Ida Gray Nelson Rollins

First Female African American Dentist
1867-1953

Ida Gray Nelson Rollins, was born in Clarksville on March 4, 1867. Her mother, Jennie Gray, was a black woman, and her father was a white man to whom Jennie was not married. Ida’s father was not present in her life, and her mother passed away shortly after Ida’s birth, while she was still a teenager.

After her mother’s passing, arrangements were made for Ida to live with her relative, Caroline Gray. Caroline, who was born in Clarksville around 1833, was illiterate, unable to read or write. When Ida went to live with Caroline, Caroline was 35 years old and already had three children of her own. Caroline and her family, including Ida, moved to Cincinnati, Ohio in 1868. While in Ohio, Caroline worked as a seamstress, and her children worked as well in order to financially support the family. Caroline had one son, Howard, and two daughters, Susan and Mary, with Mary being closest in age to Ida. All four of the children attended a segregated high school in Cincinnati.

While in high school, Ida worked as an assistant in a dental office under the supervision of Jonathon and William Taft. Jonathon Taft was a particularly prominent figure in the world of dentistry, co-founding the American Dental Association and serving as its president, working as an editor for the Dental Register magazine and serving as the dean of the Ohio College of Dentistry. In 1875, Taft became the first dean of the Dental College of the University of Michigan at Ann Arbor. After maintaining this position for three years, Taft began accepting females into the program.

Ida graduated from Gaines Public High School in 1887, at the age of 20. Upon the declaration of her interest in a career in the dentistry field, Jonathon Taft encouraged Ida to apply to the University of Michigan. Her experience in the dental office and her relationship to the Taft brothers were essential factors in Ida’s acceptance to the Dental College of the University of Michigan. In the fall of 1887, shortly after her high school graduation, Ida began attending classes at the college. Receiving her doctor of dental surgery degree in June of 1890, she was the 23rd female student to graduate from dental school at the university. More importantly, she was the first African American female with a doctoral degree in dental surgery.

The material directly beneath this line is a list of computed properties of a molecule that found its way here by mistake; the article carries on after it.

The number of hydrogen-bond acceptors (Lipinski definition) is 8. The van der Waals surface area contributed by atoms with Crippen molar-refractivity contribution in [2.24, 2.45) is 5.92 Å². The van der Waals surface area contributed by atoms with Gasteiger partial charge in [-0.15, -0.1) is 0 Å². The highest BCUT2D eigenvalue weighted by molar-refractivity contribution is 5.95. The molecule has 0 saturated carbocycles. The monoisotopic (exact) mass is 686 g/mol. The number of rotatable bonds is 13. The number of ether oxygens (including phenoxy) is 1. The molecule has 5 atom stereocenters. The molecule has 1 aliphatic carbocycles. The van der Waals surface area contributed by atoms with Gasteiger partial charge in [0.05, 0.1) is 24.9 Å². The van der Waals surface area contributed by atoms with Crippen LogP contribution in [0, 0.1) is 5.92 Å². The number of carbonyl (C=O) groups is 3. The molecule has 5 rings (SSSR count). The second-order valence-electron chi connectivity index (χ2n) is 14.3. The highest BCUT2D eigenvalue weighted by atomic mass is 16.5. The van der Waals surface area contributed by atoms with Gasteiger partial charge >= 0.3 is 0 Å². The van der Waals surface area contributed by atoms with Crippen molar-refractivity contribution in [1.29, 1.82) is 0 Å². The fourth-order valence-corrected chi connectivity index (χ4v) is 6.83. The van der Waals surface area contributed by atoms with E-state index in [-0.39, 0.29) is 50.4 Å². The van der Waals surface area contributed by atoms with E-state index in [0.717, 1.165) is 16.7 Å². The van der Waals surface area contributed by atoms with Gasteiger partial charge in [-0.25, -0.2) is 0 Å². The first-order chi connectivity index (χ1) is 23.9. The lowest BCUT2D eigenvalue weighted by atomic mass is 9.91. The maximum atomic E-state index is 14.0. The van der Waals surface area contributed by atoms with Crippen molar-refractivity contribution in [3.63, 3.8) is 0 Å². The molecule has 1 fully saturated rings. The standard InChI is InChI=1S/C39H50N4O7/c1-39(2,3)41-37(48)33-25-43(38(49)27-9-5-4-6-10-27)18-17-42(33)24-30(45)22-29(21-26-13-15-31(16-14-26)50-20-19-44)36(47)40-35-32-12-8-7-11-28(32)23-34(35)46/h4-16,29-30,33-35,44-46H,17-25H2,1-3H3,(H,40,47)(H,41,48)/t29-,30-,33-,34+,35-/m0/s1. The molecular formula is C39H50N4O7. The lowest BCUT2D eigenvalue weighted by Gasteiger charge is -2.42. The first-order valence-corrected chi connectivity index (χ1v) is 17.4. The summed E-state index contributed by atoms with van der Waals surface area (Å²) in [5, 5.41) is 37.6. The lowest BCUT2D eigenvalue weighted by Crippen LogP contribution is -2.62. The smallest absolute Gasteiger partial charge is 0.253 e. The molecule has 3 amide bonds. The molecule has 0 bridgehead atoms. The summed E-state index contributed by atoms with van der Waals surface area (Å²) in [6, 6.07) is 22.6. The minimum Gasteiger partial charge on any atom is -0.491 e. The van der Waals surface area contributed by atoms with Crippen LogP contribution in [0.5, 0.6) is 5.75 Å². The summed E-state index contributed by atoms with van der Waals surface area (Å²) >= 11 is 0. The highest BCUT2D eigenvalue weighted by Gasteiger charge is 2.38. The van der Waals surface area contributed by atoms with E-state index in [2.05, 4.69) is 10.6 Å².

After obtaining her degree, Ida moved back to Cincinnati, opening her own private practice in 1890. She maintained the practice until 1895, when she relocated to Chicago upon her marriage to her first husband, James Sanford Nelson. Nelson was born in Canada in 1860, and he immigrated to the United States nearly a decade later. In the 1880s, Nelson gained citizenship in the US, and after working as an accountant in Chicago, earned his law degree from the Chicago College of Law in 1897. While in Chicago, Ida set up her second private practice, making her the first African American female to practice dentistry in Chicago. Her clientele was very diverse, as Ida catered to men, women, and children of all races. It has been noted, though, that she particularly enjoyed working with children. Also while in Chicago, Ida served as the president of the Professional Women’s Club of Chicago.

James Sanford Nelson passed away on March 11, 1926, and three years later, Ida was remarried to William A. Rollins, a waiter. Ida retired from dentistry in the 1930's, and she remained in Chicago while seasonally visiting her summer home in Michigan. In June of 1944, Ida’s second husband was involved in a fatal vehicle accident. After this, Ida never remarried, and she never had children. On May 3, 1953, Ida passed away in Chicago.

Ida Gray Nelson Rollins’ achievements are a testimony to perseverance, determination and diligence. Though she was raised by a woman who was unable to read or write, Ida overcame her environment, becoming the first female African American dentist in the United States.

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